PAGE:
Progyny (PGNY 45)—Progyny is a bit thinly traded for us (for now), but it has a story we think can go far, so if more institutions take a liking to it we could look for an entry point. The company’s story is all about babies, in particular helping those who have trouble conceiving, a growing problem as couples are generally having kids later in life (fertility decreases as time passes, generally speaking). Current insurance and benefits solutions aren’t working well, with not only tough choices (financial and otherwise) for aspiring parents but also big costs (absenteeism, stress leading to a lack of productivity) for employers, too. Enter Progyny, which has a unique plan design that features a network of 800-plus fertility experts, all-inclusive treatment bundles that users can choose from, pharmacy offerings and personalized, unlimited support services. Those taking advantage of this plan have been shown to have far greater and happier outcomes, including improved pregnancy rates, fewer miscarriages and a far lower rate of multiples (twins, triplets, etc.). Basically, Progyny has found a niche and built a network and pharmacy operation to exploit it, and big firms are signing up in droves—135 employers are now customers (including big ones like Microsoft, Cerner, PayPal, Google, Hershey, Uber, Genentech, etc.), up 61% from a year ago. Plus, retention rates are near 100% and the company believes it’s just scratching the surface of its potential. And the financials support that view—after a brief virus-induced slowdown, sales ramped up 62% in Q3 and analysts see the top line growing north of 50% in 2021, while earnings triple and cash flow surges. The stock broke free from a nine-month post-IPO base in November and has glided higher since. Competition will be the question, as it’s possible some big managed care outfits could try to mimic these offerings, but there’s no question Progyny is the leader and is quickly capturing the market, which should lead to rapid, reliable growth for many years.


Schrodinger (SDGR 93)—Developing new drugs is extremely costly and time consuming, and much of that comes way before something enters clinical trials—drug “designers” have to balance a ton of factors (potency, interactions with other drugs, toxicity, etc.), which is a big reason why two-thirds of all programs never even develop into an investigational drug. Schrodinger is improving that percentage with a powerful platform that combines physics with machine learning and AI to better enable ultra-large-scale research of various molecules that could become candidates for a drug; indeed, the firm claims its software helps analyze and test far more molecules that end up with fewer issues than the standard process. While it’ll never be a household name, Schrodinger is well known in the industry, as the top 20 pharmaceutical firms are customers (they have been for years), and it’s inked some intriguing partnerships, too—in November, the firm announced a discovery collaboration with Squibb that brought in $55 million upfront and the potential for $2.7 billion (!) of milestone and royalty payments down the road, plus it also has smaller deals with Takeda and Thermo Fisher. (For small clients, Schrodinger often gets a chunk of equity; a couple of those clients have since gone public.) And the firm also has its own drug discovery program, which could add value down the road. Still, right now, it’s mostly about the platform, and after a little slowdown last year, growth is picking up again—sales rose 29% in Q3 and are expected to lift 57% in 2021, while earnings were in the black last quarter and should mostly remain positive going ahead. The valuation is huge ($6.2 billion market cap on $100 million run rate of revenue), but we’re intrigued that big investors don’t mind (293 funds owned shares at year-end, up from 193 nine months before), as SDGR has been rounding out a deep base. A couple of weeks of tight trading could present an entry point.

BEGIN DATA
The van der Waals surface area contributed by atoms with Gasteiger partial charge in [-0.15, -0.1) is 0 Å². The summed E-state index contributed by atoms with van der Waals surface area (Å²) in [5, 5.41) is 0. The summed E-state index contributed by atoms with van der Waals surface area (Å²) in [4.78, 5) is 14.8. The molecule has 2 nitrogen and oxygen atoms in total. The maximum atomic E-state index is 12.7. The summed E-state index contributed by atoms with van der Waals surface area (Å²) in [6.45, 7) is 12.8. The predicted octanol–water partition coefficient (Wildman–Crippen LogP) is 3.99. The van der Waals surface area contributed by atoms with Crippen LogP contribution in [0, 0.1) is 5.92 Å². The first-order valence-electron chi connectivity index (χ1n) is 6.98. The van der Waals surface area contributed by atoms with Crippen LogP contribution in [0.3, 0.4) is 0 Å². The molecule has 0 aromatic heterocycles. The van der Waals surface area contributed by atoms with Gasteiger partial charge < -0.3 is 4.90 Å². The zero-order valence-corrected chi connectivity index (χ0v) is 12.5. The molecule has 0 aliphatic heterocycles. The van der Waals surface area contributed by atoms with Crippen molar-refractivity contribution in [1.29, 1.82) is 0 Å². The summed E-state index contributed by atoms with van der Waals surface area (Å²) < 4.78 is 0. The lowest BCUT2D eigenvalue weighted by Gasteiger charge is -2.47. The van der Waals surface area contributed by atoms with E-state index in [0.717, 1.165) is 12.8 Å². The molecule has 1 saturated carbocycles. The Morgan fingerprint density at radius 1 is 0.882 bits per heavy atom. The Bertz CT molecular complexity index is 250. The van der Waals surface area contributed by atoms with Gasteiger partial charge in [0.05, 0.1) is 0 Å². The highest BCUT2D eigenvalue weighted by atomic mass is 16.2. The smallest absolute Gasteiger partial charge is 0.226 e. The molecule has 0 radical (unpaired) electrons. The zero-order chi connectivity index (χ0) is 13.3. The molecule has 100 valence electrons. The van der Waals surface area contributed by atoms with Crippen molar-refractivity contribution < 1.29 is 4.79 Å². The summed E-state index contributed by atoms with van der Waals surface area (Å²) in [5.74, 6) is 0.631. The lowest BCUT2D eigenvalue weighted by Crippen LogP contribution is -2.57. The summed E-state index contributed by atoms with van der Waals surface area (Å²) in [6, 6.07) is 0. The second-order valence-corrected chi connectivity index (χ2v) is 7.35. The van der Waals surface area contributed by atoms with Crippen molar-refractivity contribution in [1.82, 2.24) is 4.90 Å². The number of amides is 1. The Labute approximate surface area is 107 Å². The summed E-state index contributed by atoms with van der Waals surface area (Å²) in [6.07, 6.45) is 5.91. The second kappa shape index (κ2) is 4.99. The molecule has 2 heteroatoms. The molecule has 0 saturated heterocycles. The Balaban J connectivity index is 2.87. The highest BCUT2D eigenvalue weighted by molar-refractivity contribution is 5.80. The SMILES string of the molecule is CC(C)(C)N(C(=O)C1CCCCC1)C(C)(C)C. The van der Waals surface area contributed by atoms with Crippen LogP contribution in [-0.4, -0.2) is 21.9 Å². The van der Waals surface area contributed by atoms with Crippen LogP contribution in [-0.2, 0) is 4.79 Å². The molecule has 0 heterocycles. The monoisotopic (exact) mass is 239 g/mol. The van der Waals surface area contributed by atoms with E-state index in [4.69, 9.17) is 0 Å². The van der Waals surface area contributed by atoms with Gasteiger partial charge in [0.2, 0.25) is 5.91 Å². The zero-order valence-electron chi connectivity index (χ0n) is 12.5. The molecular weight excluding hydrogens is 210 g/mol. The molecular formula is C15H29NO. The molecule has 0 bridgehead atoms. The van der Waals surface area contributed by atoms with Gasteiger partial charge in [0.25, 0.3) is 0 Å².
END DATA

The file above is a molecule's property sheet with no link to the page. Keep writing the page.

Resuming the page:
Always Keep an Eye Open for Cookie-Cutter Stories
When most think of growth stocks, they think of some sort of new, revolutionary technology or medical product—and, indeed, those are among our favorite names to look for and have represented many of our big winners over the years.

But one theme that many tend to overlook are cookie-cutter situations—i.e., retail firms that are able to post steady growth mostly by opening up new stores or restaurants over time. (The bias against these names is even more pronounced these days as in-store shopping is being replaced by e-commerce.) Even so, cookie-cutter stories are scattered throughout the annals of top-performing stocks in market history (think Home Depot, Costco or McDonald’s) because, while they’ll never have the triple-digit growth profile of a hot, new technology name, they usually produce very reliable results, which means big investors are comfortable building large positions.

We already have one cookie-cutter story in the Model Portfolio: Five Below (FIVE) has a long runway of growth (it will likely be able to grow its store base 2.5x to 3x at least from here) but also best-in-class store economics (payback of new openings in a year or so). It continues to act great, and while we’re half-expecting a near-term pothole after the recent run, the stock just got going from a two-year dead period in September, so we certainly don’t think the run is over.